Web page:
Originally focused on the individual market, direct care is gaining traction among self-funded employers and the third-party administrators of their health plans, says Harry Nelson, managing partner at law firm Nelson Hardiman, which has helped multiple health-care providers set up direct-care practices.
Direct care is different from urgent care, which serves patients who have non-life-threatening conditions that need immediate treatment. “[Direct care enables companies to avoid] specialty costs by creating an earlier pathway to nurses, physical therapists, and chiropractors,” Nelson says.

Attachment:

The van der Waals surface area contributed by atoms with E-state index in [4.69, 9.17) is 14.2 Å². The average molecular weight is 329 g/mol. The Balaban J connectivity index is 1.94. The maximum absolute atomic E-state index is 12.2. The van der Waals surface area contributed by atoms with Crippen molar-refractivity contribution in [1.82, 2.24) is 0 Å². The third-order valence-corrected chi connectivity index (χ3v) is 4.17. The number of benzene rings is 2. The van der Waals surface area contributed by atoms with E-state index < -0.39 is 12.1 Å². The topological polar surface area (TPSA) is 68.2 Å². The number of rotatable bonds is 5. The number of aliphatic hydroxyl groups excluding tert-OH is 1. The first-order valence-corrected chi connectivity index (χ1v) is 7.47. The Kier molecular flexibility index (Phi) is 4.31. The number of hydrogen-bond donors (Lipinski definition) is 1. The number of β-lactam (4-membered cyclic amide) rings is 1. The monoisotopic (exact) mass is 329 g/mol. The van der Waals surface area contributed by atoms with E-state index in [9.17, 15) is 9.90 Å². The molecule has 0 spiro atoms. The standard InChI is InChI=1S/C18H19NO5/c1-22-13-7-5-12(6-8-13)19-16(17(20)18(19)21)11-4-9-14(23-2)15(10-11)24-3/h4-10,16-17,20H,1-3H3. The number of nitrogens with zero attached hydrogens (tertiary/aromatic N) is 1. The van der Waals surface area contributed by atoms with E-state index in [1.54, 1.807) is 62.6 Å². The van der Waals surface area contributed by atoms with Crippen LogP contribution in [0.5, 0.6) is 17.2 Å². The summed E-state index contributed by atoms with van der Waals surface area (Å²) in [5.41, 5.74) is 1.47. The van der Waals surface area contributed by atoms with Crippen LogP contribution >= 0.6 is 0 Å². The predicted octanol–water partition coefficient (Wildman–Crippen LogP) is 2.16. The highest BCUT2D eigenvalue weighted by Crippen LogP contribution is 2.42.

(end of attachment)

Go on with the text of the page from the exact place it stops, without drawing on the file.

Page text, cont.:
TPAs, in particular, are driving much of the growth in direct care. While insurance companies themselves offer TPA services, many self-funded companies use stand-alone TPAs. Market leaders include Sedgwick Claims Management Services, Crawford Advisors, York Risk Services Group, Gallagher Bassett, and UMR.
“A few years ago, you didn’t hear about TPAs directly contracting with medical providers,” Nelson says. But, he adds, they’ve identified savings and profit opportunities for themselves. Instead of paying in-network rates established by health plans, they’re cutting out the middleman and getting lower prices for core medical services.
There’s been little coverage of the trend in health-care media, “but it’s a source of pricing pressure [on insurers], so I think you’re going to see more of it,” says Nelson.